Talking about stopping it worked just fine while we were talking about it and we were all full of resolve to do better. But then life went on and we all forgot.
One morning we were all sitting at the breakfast table reveling in a most delicious and decadent breakfast made by Louisa while we were out harvesting the garden. She called us in to enjoy whole grain French toast made with our farm fresh chicken eggs, and topped with cubed mangoes and strawberries—crowned with a generous dollop of naturally sweetened whipped cream. YUM! The sunshine was streaming through the open door, the trees outside were swaying in the morning breeze . . . and all was right with the world. Ummm . . . whipped cream. Sweet and satisfying, delicious and soft. Everybody loves whipped cream.
Then it dawned on us that whip cream is exactly what we wanted! We wanted that soft and sweet, delicious feeling of whipped cream in our home, in our communications. That did it! “Whip cream” became our code word!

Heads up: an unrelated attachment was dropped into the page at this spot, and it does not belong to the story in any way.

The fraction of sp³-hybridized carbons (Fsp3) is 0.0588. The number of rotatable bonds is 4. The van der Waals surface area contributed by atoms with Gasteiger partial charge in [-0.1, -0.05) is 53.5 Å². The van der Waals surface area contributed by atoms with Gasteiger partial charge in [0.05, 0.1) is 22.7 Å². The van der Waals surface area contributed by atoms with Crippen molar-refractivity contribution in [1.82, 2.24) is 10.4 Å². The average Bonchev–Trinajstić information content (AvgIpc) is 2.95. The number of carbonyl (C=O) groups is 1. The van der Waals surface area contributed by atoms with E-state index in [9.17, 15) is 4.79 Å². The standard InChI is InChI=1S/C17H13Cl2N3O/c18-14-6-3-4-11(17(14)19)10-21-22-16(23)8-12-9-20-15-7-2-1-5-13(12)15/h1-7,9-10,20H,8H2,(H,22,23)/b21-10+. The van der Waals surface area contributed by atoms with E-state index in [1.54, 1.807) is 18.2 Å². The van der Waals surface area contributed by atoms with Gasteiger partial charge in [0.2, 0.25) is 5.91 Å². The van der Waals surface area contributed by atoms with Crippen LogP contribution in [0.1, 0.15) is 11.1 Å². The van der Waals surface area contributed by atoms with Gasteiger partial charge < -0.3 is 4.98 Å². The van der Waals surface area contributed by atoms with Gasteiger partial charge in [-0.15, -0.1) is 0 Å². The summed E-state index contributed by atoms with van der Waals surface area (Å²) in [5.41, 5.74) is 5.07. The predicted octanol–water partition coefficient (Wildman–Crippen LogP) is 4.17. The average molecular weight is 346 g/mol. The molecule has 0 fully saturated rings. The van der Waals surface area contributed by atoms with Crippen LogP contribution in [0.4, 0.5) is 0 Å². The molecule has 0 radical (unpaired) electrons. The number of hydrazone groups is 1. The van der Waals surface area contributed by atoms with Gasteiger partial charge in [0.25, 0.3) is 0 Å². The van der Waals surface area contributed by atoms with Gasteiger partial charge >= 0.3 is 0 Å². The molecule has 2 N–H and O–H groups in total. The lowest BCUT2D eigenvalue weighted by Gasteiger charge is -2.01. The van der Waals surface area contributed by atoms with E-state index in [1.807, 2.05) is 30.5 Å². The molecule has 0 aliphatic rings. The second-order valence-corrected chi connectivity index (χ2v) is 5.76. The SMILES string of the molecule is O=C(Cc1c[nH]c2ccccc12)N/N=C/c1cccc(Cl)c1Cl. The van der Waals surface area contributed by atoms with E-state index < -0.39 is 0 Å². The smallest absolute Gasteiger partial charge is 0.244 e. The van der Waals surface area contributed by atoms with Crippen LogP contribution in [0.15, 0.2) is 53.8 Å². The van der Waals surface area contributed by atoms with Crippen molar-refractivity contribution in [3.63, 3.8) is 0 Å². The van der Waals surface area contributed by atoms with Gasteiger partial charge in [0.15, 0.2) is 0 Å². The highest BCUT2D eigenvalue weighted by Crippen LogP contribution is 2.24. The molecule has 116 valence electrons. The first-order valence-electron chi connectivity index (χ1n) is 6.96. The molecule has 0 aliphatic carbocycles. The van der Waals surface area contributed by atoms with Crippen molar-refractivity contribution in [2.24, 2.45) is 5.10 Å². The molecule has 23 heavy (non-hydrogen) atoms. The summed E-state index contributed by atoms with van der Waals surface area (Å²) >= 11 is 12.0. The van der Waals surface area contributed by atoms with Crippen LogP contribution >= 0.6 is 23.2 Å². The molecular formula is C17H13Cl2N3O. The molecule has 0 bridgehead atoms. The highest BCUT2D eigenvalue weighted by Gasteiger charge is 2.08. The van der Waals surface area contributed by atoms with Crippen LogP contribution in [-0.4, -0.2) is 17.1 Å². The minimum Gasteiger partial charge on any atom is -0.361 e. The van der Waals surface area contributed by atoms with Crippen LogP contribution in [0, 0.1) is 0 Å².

Later, at that very same breakfast, someone relayed some less than pleasing information and I turned to talk to the offender in a very reasonable voice (I thought), which they thought was a scolding voice.
“Whip Cream” they politely said.
I immediately “got it” and reworded my accusation into a sweet and soft question. I prefer whip cream to caustic acid.
We are all trying to talk in whip cream tones now. It’s working!
Sometimes one of us doesn’t even recognize it when someone requests “Whip Cream” in respond to our less-than-gentle words, so we made a resolve to buy one of those aerosal cans of whipping cream at the store. If someone doesn’t respond to the “Whip Cream” code word, then a taste of the real stuff will help remind him to keep his words soft and sweet!
We all like whip cream words much better.
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